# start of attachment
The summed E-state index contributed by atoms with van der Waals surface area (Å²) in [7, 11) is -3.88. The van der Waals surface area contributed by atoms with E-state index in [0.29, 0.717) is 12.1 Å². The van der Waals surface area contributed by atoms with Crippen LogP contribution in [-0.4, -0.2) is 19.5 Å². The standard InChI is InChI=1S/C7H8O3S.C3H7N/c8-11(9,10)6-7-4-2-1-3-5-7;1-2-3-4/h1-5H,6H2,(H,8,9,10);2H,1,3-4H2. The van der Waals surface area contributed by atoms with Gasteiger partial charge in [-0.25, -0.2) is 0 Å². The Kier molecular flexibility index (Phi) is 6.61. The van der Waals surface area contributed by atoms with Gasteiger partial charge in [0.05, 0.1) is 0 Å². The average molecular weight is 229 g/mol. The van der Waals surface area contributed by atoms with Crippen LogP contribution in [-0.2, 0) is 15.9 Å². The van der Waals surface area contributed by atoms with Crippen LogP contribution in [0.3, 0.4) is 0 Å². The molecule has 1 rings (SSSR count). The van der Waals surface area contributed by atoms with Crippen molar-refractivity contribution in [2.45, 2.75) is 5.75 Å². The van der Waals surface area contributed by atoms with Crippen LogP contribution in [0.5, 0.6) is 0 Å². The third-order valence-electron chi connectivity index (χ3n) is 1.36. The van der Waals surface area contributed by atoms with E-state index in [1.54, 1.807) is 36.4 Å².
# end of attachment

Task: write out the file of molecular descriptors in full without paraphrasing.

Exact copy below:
The summed E-state index contributed by atoms with van der Waals surface area (Å²) in [7, 11) is -3.88. The van der Waals surface area contributed by atoms with E-state index in [0.29, 0.717) is 12.1 Å². The van der Waals surface area contributed by atoms with Crippen LogP contribution in [-0.4, -0.2) is 19.5 Å². The standard InChI is InChI=1S/C7H8O3S.C3H7N/c8-11(9,10)6-7-4-2-1-3-5-7;1-2-3-4/h1-5H,6H2,(H,8,9,10);2H,1,3-4H2. The van der Waals surface area contributed by atoms with Gasteiger partial charge in [-0.25, -0.2) is 0 Å². The Kier molecular flexibility index (Phi) is 6.61. The van der Waals surface area contributed by atoms with Gasteiger partial charge in [0.05, 0.1) is 0 Å². The average molecular weight is 229 g/mol. The van der Waals surface area contributed by atoms with Crippen LogP contribution in [-0.2, 0) is 15.9 Å². The van der Waals surface area contributed by atoms with Crippen LogP contribution in [0.3, 0.4) is 0 Å². The molecule has 1 rings (SSSR count). The van der Waals surface area contributed by atoms with Crippen molar-refractivity contribution in [2.45, 2.75) is 5.75 Å². The van der Waals surface area contributed by atoms with Crippen LogP contribution in [0.5, 0.6) is 0 Å². The third-order valence-electron chi connectivity index (χ3n) is 1.36. The van der Waals surface area contributed by atoms with E-state index in [1.54, 1.807) is 36.4 Å².